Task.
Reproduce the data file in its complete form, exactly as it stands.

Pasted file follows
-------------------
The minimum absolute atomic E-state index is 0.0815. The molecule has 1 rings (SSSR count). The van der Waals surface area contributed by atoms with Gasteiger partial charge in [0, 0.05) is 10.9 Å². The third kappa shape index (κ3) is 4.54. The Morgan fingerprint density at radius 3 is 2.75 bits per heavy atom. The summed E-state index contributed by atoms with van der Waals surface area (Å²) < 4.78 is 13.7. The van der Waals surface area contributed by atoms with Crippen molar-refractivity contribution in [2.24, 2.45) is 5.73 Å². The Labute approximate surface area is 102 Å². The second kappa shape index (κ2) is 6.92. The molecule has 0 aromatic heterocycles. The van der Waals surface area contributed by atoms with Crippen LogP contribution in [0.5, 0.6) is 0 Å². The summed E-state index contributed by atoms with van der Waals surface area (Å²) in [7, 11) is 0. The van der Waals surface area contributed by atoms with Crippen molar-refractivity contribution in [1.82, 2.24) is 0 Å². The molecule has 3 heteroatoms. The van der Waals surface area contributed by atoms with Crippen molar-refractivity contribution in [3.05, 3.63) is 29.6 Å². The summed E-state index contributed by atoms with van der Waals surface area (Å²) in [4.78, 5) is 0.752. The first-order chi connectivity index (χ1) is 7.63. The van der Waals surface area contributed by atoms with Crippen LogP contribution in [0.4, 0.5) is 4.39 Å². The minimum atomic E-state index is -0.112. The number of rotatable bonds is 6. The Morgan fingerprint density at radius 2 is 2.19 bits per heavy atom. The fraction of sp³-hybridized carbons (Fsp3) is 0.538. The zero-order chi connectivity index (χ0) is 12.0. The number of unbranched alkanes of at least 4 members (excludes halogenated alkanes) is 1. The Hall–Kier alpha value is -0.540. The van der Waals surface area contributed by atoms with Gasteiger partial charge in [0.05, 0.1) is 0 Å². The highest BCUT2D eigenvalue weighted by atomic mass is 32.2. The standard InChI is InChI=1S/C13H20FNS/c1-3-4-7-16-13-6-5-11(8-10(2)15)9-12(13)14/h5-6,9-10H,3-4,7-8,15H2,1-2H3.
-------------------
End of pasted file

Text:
The minimum absolute atomic E-state index is 0.0815. The molecule has 1 rings (SSSR count). The van der Waals surface area contributed by atoms with Gasteiger partial charge in [0, 0.05) is 10.9 Å². The third kappa shape index (κ3) is 4.54. The Morgan fingerprint density at radius 3 is 2.75 bits per heavy atom. The summed E-state index contributed by atoms with van der Waals surface area (Å²) < 4.78 is 13.7. The van der Waals surface area contributed by atoms with Crippen molar-refractivity contribution in [2.24, 2.45) is 5.73 Å². The Labute approximate surface area is 102 Å². The second kappa shape index (κ2) is 6.92. The molecule has 0 aromatic heterocycles. The van der Waals surface area contributed by atoms with Crippen LogP contribution in [0.5, 0.6) is 0 Å². The summed E-state index contributed by atoms with van der Waals surface area (Å²) in [7, 11) is 0. The van der Waals surface area contributed by atoms with Crippen molar-refractivity contribution in [1.82, 2.24) is 0 Å². The molecule has 3 heteroatoms. The van der Waals surface area contributed by atoms with Crippen molar-refractivity contribution in [3.05, 3.63) is 29.6 Å². The summed E-state index contributed by atoms with van der Waals surface area (Å²) in [4.78, 5) is 0.752. The first-order chi connectivity index (χ1) is 7.63. The van der Waals surface area contributed by atoms with Crippen LogP contribution in [0.4, 0.5) is 4.39 Å². The minimum atomic E-state index is -0.112. The number of rotatable bonds is 6. The Morgan fingerprint density at radius 2 is 2.19 bits per heavy atom. The fraction of sp³-hybridized carbons (Fsp3) is 0.538. The zero-order chi connectivity index (χ0) is 12.0. The number of unbranched alkanes of at least 4 members (excludes halogenated alkanes) is 1. The Hall–Kier alpha value is -0.540. The van der Waals surface area contributed by atoms with Gasteiger partial charge in [0.05, 0.1) is 0 Å². The highest BCUT2D eigenvalue weighted by atomic mass is 32.2. The standard InChI is InChI=1S/C13H20FNS/c1-3-4-7-16-13-6-5-11(8-10(2)15)9-12(13)14/h5-6,9-10H,3-4,7-8,15H2,1-2H3.